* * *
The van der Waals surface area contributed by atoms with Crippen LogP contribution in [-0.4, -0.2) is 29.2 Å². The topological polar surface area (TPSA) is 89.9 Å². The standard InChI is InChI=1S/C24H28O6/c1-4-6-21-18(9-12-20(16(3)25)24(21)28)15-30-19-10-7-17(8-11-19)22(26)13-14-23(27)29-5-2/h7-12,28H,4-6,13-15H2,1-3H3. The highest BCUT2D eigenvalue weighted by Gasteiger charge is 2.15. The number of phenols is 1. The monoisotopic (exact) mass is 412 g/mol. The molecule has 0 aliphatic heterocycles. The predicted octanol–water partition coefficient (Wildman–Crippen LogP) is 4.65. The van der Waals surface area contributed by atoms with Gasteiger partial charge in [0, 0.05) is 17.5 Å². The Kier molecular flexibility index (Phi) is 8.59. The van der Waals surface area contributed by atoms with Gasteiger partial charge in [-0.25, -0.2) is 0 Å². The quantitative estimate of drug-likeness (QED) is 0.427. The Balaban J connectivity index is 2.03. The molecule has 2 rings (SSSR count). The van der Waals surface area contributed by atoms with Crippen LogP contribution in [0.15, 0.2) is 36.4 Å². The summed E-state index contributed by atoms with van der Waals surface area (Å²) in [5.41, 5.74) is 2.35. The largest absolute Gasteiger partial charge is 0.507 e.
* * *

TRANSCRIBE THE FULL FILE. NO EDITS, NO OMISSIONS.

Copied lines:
The van der Waals surface area contributed by atoms with Crippen LogP contribution in [-0.4, -0.2) is 29.2 Å². The topological polar surface area (TPSA) is 89.9 Å². The standard InChI is InChI=1S/C24H28O6/c1-4-6-21-18(9-12-20(16(3)25)24(21)28)15-30-19-10-7-17(8-11-19)22(26)13-14-23(27)29-5-2/h7-12,28H,4-6,13-15H2,1-3H3. The highest BCUT2D eigenvalue weighted by Gasteiger charge is 2.15. The number of phenols is 1. The monoisotopic (exact) mass is 412 g/mol. The molecule has 0 aliphatic heterocycles. The predicted octanol–water partition coefficient (Wildman–Crippen LogP) is 4.65. The van der Waals surface area contributed by atoms with Gasteiger partial charge in [0, 0.05) is 17.5 Å². The Kier molecular flexibility index (Phi) is 8.59. The van der Waals surface area contributed by atoms with Gasteiger partial charge in [-0.25, -0.2) is 0 Å². The quantitative estimate of drug-likeness (QED) is 0.427. The Balaban J connectivity index is 2.03. The molecule has 2 rings (SSSR count). The van der Waals surface area contributed by atoms with Crippen LogP contribution in [0.15, 0.2) is 36.4 Å². The summed E-state index contributed by atoms with van der Waals surface area (Å²) in [5.41, 5.74) is 2.35. The largest absolute Gasteiger partial charge is 0.507 e.